Not only have other areas all over the world helped the American Education system become what it is today but pioneers in the education field as well.  By looking at Comenius, Rousseau, Pestalozzi, Herbart, Froebel, Spencer, Dewey, Addams, Montessori, Piaget and Freire you can see all how those individuals had their own teaching method and how each was adapted and used in the classroom of today’s schools.  These pioneers introduced teacher to really look at the students, their emotions and the learning stages and development stages of the students in order to really understand what they should be learning and how they should be learning.  These pioneers changed the American system by providing not only a education outlook on how to teacher but also using influences of psychology and religion to offer different way to teach a student (memorization, self-activity, spontaneous learning, etc.).  Without these pioneers I can only imagine how the school system would work. Teacher would be lost at understanding their students, they would not have the idea of plan out lessons, and organize instruction in the most beneficial way.

From the beginning of the idea of an education system, experience has always played a part in how students should learn.  Most of the pioneers and ideas from other countries you can relate Dewey’s idea of progressivism.  For example, Rousseau “highlighted that children’s natural interests and instincts will lead to a more thorough exploration of the environment” ((Ornstein, Levine & Gutek, 2011). Pestalozzi introduced the “reliance on sensation” and that “knowing as understanding nature, its patterns and its laws…empirical, pr sensory learning through which children learn about their environment…”.  A lot of these pioneers called for students to use sensory, and putting what they’re learning into perspective, by seeing how it applies to society at that time, Addams stated that “The curriculum should be reconstituted to provide broadened experiences that explored children’s immediate environment…”.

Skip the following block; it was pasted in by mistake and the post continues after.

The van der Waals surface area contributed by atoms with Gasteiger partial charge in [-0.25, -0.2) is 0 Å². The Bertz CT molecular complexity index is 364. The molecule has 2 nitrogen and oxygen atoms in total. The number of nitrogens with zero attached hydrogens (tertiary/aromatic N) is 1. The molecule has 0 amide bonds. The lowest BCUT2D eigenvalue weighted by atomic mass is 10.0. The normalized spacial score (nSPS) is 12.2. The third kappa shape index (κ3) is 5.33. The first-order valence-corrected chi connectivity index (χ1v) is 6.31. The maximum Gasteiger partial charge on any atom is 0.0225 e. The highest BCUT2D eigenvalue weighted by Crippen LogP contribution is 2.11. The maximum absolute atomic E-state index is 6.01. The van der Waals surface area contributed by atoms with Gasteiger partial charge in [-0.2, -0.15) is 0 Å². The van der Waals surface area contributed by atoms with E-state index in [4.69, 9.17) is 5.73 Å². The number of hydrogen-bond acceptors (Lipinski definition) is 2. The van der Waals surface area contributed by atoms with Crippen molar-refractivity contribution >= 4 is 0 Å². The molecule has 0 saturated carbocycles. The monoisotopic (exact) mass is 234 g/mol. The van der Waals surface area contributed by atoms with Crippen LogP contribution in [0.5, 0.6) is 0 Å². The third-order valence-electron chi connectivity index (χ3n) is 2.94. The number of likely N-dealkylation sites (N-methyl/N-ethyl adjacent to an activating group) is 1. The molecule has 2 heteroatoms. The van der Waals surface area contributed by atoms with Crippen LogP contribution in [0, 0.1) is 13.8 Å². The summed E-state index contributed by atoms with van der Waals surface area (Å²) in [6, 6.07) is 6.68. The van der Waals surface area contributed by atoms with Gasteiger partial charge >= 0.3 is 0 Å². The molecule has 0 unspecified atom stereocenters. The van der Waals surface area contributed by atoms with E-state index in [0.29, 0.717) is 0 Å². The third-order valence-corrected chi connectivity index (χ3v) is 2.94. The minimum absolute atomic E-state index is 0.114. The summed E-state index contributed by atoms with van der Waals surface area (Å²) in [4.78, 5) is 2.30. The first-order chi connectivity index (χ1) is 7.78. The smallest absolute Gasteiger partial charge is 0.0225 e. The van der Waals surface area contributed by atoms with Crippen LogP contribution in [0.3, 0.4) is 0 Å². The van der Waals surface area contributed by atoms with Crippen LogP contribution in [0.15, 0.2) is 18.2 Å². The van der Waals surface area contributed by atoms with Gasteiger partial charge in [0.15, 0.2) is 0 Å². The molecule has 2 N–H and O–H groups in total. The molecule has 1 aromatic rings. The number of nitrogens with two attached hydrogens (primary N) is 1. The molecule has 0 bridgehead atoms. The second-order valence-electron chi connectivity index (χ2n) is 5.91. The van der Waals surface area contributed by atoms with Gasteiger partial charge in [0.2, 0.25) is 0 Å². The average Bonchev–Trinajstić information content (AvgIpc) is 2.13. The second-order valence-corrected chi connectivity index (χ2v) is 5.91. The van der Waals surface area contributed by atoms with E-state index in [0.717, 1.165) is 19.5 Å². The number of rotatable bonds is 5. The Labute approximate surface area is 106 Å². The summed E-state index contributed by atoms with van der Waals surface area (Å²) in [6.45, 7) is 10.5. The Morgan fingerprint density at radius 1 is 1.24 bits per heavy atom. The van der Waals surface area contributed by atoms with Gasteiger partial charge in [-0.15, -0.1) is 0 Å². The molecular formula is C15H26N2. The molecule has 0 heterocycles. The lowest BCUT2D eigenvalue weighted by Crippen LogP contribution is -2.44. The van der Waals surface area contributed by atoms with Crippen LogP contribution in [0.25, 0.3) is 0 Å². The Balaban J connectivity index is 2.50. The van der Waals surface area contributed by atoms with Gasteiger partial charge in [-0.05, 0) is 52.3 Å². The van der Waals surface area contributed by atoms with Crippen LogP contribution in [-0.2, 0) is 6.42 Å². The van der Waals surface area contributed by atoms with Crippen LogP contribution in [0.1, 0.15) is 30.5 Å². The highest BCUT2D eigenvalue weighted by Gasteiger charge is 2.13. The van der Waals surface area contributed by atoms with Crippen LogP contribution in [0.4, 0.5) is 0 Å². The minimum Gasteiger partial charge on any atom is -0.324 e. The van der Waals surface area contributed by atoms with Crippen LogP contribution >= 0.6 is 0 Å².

In schools today you are more likely to see students learning the objective and then trying to relate it to a situation that occurs today.  For example the video in which the Civic’s teacher allowed for the students to learn about the law through a mock trial.  This is experience learning at its finest.  Here students are not just reciting facts and then “spitting” out the memorized facts on a test.  They are actually researching the legal terms, ad stating their case for what they believe in.  This way the teacher can see just how well the students are interpreting the information and how they are learning it.

Changing Education Paradigms –this is a pretty neat video on how education has changed and what is viewed as wrong with the education system.

Ornstein, A., Levine, D., & Gutek, G. (2011). Foundations of education. (11 ed.). Belmont, CA: Wadsworth